Now the video games based on individual films is very interesting and varied, and on the whole all have received mix to positive reviews – the criticism usually going to things like shallow of character development/plot (included to shoehorn in motivation for the game’s events to be set in motion), and repetitive gameplay elements. This is and has always been true for both Pixar and Disney. Even so, Pixar has delved into this area a lot less. But for the longest time, franchising were always seen as secondary to the films. Wikipedia explains:

Under intense time pressure, they had put out two successful CD-ROM titles the previous year: The Toy Story Animated StoryBook and The Toy Story Activity Center. Between the two products, the group had created as much original animation as there was in Toy Story itself. Steve Jobs made the decision to shut down the computer games operation and the staff became the initial core of the Toy Story 2 production team.

A wise decision. But I actually wanted to talk a bit about the compilation games – those games that pull characters and settings from a number of different works and attempt to jam them all together. That’s why it was necessary to go into a bit about the history between the Disney-Pixar relationship. Sometimes it works like a charm. But other times it can seem like Pixar is being used as an extension of the disneyficated cash grab strategy used on the company’s own works for years. So let’s have a look at those sorts of games and see what that can tell us.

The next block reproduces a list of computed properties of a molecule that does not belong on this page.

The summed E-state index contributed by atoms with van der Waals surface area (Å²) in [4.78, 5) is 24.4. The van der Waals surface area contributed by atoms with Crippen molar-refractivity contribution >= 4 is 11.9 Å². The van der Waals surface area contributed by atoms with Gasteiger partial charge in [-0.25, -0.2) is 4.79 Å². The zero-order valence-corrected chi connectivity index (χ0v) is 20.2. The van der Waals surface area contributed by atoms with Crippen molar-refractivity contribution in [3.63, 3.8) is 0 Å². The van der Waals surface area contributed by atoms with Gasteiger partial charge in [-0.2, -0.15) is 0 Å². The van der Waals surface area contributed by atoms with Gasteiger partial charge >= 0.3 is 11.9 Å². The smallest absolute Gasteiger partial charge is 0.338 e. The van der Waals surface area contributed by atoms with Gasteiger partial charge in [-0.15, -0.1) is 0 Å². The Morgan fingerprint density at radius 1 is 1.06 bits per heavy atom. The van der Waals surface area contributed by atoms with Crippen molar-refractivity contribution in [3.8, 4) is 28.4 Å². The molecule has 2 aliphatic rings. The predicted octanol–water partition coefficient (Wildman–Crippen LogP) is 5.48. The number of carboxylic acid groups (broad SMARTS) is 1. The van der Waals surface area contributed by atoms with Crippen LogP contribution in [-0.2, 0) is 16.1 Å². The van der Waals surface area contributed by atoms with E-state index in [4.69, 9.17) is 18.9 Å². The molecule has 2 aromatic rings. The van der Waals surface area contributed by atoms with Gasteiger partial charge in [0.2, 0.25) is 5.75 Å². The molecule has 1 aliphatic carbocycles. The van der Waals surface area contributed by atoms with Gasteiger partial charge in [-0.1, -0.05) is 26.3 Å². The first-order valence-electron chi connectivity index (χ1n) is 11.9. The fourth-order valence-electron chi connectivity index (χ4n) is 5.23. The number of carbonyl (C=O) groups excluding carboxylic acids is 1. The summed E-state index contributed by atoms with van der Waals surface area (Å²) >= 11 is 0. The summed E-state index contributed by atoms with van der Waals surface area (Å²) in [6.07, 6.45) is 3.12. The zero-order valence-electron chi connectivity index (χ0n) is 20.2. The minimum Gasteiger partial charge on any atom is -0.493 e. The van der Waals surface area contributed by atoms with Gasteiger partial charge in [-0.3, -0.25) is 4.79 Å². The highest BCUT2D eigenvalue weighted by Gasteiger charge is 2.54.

Some examples include Disney Friends in 2007, Kinect Disneyland Adventures in 2011, and now Disney Infinity in 2013.

As I have never played Disney Infinity, or in fact any of those 3 games, I don’t actually have that much to say. But given everything I’ve explained leading up to this moment, I have my serious doubt about the direction Pixar is taking.

The Good Game review mentioned a couple of noteworthy thing. They explained that to catch-em-all, and therefore unlock all the content, you’d be paying upwards of $ 300-400. Wow Disney. The Lego video game series didn’t do that at all. Gameplay may be awesome… but they explain the new storylines are “pretty barebones”, with the characters becoming  “simplified cartoony versions of themselves”. I feel like crying…. :/ It just seems like a hodgepodge of random characters owned by the extensive Walt Disney Company, stuffed together as merely agents for one to play minigames. I knew Disney could do something like this, but not Pixar. Never Pixar.

In 2006, Gamasutra theorised that “Since the Disney-owned publisher/developer Buena Vista Games is now part of the same company as Pixarit’s possible that, in the far future, Buena Vista might want to take further direct control over Pixar-licensed game titles itself. In fact, Buena Vista already developed and published the Chicken Little Disney CG movie-based game itself”.

How right they were.

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Where Do We Go From Here?

So I’ve gone over my basic premise behind this blog, and my justification for doing so. But before I get stuck in, I wanted to talk a little bit more about what I intend to write about and how I plan to go about writing it. My first post was quite long so I’ll try to reiterate much of it in a concise manner.